How Can Myopia Impact a Child's Health?
Childhood myopia places a child at a greater risk of developing serious eye diseases later in life, as compared to non-myopic children, and the odds only increase as myopia continues to progress.
In fact, a child with myopia is 2 to 40 times more likely to develop myopic maculopathy (also known as myopic macular degeneration, a serious vision-threatening complication) depending on their degree of nearsightedness.
Retinal detachment is another serious eye condition that can cause permanent blindness. A myopic child is 3 to 21 times more likely to develop this emergency eye condition in adulthood.
Moreover, children with myopia have a threefold risk of developing glaucoma, a leading cause of blindness worldwide, in the long run.
And although cataracts are considered a normal part of aging, having myopia advances the age at which they develop. According to a study published in JAMA Ophthalmology, individuals with high myopia are more likely to need cataract surgery at an earlier age than those with no myopia.
Furthermore, aside from an increased risk of adult eye disease, untreated myopia can prevent a child from succeeding academically and socially.
A 2019 study published in the Community Eye Health Journal underscores the importance of excellent visual acuity in school-aged children. It found that offering vision correction to students with myopia has more of an educational impact than providing them with vitamins or medications to maintain or improve their physical health.
Myopia has equally serious ramifications outside the classroom. A study published in BMC Ophthalmology (2016) found that adolescents with myopia are more likely to have anxiety than their peers with normal vision.
Furthermore, adverse visual symptoms impact a child’s self-esteem, according to a study published in the Journal of Optometry and Vision Science.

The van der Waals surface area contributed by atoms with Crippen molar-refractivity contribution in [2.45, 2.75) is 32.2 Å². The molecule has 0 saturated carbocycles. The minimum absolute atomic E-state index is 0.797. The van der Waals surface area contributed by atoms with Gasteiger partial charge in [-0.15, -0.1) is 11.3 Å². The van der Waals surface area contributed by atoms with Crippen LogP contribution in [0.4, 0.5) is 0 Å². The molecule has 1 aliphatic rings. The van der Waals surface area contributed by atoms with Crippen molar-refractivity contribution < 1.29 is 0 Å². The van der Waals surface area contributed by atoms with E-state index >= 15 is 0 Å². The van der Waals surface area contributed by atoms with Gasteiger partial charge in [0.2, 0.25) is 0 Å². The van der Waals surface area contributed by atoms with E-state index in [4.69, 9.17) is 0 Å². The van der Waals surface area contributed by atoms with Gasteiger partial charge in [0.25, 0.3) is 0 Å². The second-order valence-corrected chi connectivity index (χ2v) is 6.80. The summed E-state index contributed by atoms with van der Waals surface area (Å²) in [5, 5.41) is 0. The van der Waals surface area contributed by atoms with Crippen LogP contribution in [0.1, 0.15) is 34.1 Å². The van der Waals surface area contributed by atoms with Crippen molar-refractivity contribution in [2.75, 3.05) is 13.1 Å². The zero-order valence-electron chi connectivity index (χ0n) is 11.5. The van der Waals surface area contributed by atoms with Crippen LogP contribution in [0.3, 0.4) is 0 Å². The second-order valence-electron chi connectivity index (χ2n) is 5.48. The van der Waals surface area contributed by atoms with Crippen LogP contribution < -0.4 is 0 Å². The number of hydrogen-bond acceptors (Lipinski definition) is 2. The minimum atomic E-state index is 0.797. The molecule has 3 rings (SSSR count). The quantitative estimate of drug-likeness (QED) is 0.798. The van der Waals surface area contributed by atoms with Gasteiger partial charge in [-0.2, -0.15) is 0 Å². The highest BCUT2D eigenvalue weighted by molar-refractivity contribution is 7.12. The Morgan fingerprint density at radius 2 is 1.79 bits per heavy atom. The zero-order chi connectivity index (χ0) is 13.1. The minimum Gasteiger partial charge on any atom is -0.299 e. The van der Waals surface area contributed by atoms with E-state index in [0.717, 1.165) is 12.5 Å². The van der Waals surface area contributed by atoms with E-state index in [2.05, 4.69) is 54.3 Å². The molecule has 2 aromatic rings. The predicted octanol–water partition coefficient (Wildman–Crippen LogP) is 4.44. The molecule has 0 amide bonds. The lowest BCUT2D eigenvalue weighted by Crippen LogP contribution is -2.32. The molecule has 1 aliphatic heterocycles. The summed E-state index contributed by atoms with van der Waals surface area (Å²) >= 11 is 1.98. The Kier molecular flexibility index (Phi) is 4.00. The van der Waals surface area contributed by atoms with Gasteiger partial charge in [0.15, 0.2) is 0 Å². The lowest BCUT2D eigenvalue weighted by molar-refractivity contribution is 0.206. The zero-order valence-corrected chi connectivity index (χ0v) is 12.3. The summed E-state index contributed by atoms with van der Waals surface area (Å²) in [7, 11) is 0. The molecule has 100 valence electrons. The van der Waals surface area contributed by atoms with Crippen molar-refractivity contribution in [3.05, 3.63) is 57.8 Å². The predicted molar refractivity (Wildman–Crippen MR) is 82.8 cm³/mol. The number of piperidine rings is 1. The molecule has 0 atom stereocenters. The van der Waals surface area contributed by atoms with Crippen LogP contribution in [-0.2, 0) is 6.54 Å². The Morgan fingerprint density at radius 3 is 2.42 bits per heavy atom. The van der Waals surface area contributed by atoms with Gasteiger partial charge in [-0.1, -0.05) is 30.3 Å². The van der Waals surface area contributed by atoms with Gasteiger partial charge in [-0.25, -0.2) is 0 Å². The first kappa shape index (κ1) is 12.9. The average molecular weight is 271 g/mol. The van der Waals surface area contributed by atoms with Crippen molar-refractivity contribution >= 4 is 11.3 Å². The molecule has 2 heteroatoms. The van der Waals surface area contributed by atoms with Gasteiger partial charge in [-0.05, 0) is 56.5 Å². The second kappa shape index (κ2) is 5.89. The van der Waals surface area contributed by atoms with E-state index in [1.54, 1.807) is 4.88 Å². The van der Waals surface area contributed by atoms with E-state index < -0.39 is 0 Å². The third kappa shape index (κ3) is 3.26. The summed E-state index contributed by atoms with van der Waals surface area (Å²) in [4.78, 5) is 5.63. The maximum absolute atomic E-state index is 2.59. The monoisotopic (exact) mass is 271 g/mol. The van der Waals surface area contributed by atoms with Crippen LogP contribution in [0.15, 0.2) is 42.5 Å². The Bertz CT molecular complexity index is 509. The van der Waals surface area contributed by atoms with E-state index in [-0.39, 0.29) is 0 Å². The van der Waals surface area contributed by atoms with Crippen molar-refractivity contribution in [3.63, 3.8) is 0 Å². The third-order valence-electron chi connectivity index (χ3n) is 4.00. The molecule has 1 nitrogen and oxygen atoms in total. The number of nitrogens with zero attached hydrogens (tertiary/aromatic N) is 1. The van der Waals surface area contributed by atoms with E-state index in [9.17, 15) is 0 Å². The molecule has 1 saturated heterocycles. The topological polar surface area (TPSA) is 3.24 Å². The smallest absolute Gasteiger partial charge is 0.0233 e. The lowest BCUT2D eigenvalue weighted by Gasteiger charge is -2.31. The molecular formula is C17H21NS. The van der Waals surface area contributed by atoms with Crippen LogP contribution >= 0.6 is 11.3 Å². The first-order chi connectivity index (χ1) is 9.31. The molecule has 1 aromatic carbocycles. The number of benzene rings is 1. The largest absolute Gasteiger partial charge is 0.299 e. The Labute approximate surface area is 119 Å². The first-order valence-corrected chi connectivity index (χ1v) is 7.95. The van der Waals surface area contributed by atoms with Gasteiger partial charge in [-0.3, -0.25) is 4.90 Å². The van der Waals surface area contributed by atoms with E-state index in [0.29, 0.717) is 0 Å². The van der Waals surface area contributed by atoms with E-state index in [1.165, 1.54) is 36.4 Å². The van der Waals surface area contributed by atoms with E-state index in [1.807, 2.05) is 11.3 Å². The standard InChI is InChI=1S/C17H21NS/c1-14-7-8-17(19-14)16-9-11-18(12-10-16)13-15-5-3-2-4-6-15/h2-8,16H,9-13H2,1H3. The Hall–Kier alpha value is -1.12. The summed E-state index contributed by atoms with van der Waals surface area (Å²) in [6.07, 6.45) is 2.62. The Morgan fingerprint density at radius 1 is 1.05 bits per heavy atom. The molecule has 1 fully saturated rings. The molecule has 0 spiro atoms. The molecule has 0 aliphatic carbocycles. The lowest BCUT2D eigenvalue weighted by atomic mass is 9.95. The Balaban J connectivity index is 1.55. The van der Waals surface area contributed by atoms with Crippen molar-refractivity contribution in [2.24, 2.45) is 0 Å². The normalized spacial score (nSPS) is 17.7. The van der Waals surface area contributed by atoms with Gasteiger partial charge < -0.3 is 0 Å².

The good news is that certain lifestyle choices, especially when coupled with myopia management treatment, can have a lasting positive effect on your child’s eye health.
What Can Parents Do To Help Slow Myopia Progression?
We know that parents want what’s best for their children. So here are a few recommendations that will help keep your child’s eyes healthy — whether or not myopia has set in.
Take your kids outside to play.
have indicated that children who spend over 2 hours outdoors during the day have lower levels of myopia and slower myopia progression.
A recent study published in BMC Ophthalmology and cited in
Review of Optometry (2021)
found that for non-myopic children with myopic parents, “a high level of outdoor exposure had a remarkable influence on the risk of new myopia for children even with one myopic parent.”
Although it’s not always easy, try to limit the amount of continuous near work your child does. Whether it’s reading or scrolling through a phone, remind your child to take breaks.
However, the most important thing you can do to protect your child’s long-term eye health is manage their myopia with treatment.
We Can Help Preserve Your Child’s Eye Health
At Treehouse Eyes, our goal is to provide expert care to each and every child with kindness and a smile.
Our state-of-the-art equipment and diagnostic technology enable us to thoroughly assess your child’s visual condition and needs. We offer the latest treatments to manage your child’s myopia and effectively slow down how quickly myopia progresses.
Help your child succeed in school and in activities, and offer them a better overall quality of life with myopia management.
Give your child the tools they need to succeed! Visit us today to schedule
your child’s back-to-school eye exam!